Building skills and creating artifacts that will help students at work or to find work is motivating for adult learners. Adult enrollment in online degree programs is primarily driven by their career aspirations (Jordan Friedman, 2017). Numerous studies find higher student satisfaction and retention in online higher education courses when there is a link to a professional application. Student are more motivated to learn when the relevancy and applicability of activities to their chosen field is obvious (Ke, 2010). This reflects both pedagogical best practices (Luna Scott, 2015), and the fact that the majority of online students are hoping to develop skills that will support their careers. These studies found that the ability to apply knowledge to real-world applications consistently contributed to a learner’s positive experience.
An increasing number of students are turning to online education to earn their degrees. As educational costs rise, many students are doing this out of necessity while juggling school, work, and family commitments. Educators need to look for ways to create relevant and engaging forms of assessment for these learners. There is an over-reliance on passive consumption of learning materials and text-based assignments. But students, when given the choice to develop projects of their own design and based on their own interests, are likely to retain more information and walk away with modern career skills.
The lessons Papert learned by allowing elementary school children to build and program Lego structures can and should be carried over to online higher education. Let students build something. Let them share it with an authentic audience. Leverage technology that enables students in online classes to use knowledge, rather than just store it. This type of assessment allows students to find their voice and excites them about their coursework. There are numerous options that instructors can include in an online course to foster this type of learning.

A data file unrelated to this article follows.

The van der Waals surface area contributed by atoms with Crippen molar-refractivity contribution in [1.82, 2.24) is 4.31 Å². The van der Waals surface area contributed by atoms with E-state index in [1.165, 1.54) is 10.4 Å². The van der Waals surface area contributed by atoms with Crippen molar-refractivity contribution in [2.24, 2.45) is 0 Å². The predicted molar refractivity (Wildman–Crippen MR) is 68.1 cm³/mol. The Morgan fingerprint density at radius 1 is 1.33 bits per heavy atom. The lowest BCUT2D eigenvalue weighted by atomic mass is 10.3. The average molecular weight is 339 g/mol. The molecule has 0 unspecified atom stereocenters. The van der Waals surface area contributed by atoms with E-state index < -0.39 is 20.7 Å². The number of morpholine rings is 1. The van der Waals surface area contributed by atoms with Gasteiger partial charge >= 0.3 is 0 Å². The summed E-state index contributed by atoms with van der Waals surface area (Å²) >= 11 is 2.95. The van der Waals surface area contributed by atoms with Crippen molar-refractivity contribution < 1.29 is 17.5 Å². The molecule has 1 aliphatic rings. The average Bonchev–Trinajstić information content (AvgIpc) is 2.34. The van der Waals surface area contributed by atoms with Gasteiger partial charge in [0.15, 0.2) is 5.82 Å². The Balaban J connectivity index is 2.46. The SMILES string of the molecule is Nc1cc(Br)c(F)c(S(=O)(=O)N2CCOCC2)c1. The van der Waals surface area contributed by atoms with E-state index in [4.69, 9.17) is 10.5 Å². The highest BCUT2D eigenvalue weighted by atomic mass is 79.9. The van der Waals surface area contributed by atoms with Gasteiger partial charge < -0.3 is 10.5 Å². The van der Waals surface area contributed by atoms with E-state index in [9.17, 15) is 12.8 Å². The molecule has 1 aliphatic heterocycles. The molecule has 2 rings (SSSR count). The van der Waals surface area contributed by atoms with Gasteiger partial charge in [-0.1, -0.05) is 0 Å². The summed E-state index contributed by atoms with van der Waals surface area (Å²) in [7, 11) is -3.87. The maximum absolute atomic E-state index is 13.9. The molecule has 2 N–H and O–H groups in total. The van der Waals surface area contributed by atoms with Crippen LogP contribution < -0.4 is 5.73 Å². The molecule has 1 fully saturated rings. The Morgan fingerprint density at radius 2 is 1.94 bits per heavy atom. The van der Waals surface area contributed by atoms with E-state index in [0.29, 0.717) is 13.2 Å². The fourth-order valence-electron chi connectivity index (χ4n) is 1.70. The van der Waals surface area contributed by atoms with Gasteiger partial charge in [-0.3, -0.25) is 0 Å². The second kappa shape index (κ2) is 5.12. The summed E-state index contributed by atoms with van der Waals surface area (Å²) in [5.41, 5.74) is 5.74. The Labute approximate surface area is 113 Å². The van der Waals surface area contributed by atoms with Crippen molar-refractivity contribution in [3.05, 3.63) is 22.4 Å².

Undergraduate students attending Oregon universities must complete a minimum of 180 credit hours. Guidelines, like those offered by the Oregon State University Registrar’s office, suggest that students should expect three hours of work per week for each credit hour (Oregon State University, 2018). Over the course of a ten-week quarterly term, like those of Oregon’s public universities, 180 credits at 12 credits a term would require 36 hours of work a week and take 15 terms, or 150 weeks. 150 weeks X 36 hours of work/per week is 5400 hours.
As we have settled into the start of a new term, it is a good time to pause for a short moment and reflect: is there something new I can learn about teaching and learning and apply it in my teaching?
“Neuromyths: Debunking false ideas about the brain” (Tokuhama-Espinosa, 2018) offers an easy read yet presents challenging ideas. Could our beliefs about teaching and learning be totally wrong as neuroscience develops and scientists unravel more and more understanding about how our brain functions? In this post, we will investigate three aspects of learning: learning styles, intelligence and emotions.
About learning styles: “Individuals learn better when they receive information in their preferred learning styles.” Is this statement a myth or fact?
It’s a myth. Neuro-fact regarding learning styles: Although learning style have been widely used, the above statement is not supported by the science. Individual variance in learning preferences do exist. Yet evidence suggests that it is unhelpful to assign learners to groups or categories on the basis of a supposed learning style. (Vaughan 2017)
The danger of this myth lies in its potential to mislead students to think: “The content is not presented in my preferred learning styles, so I can not learn it well. Therefore, I don’t even need to make an effort to try learn it.” Instead of focusing on positive attitude and efforts, students can blame on content or curriculum not delivered to meet their individual learning styles.
Why is it important to debunk this myth? It helps redirect teachers’ efforts into developing real learning, real progress and real success through universal design for learning, such as multiple means of representations, multiple means of interactions, and multiple means of expressions. (cast.org, n.d.)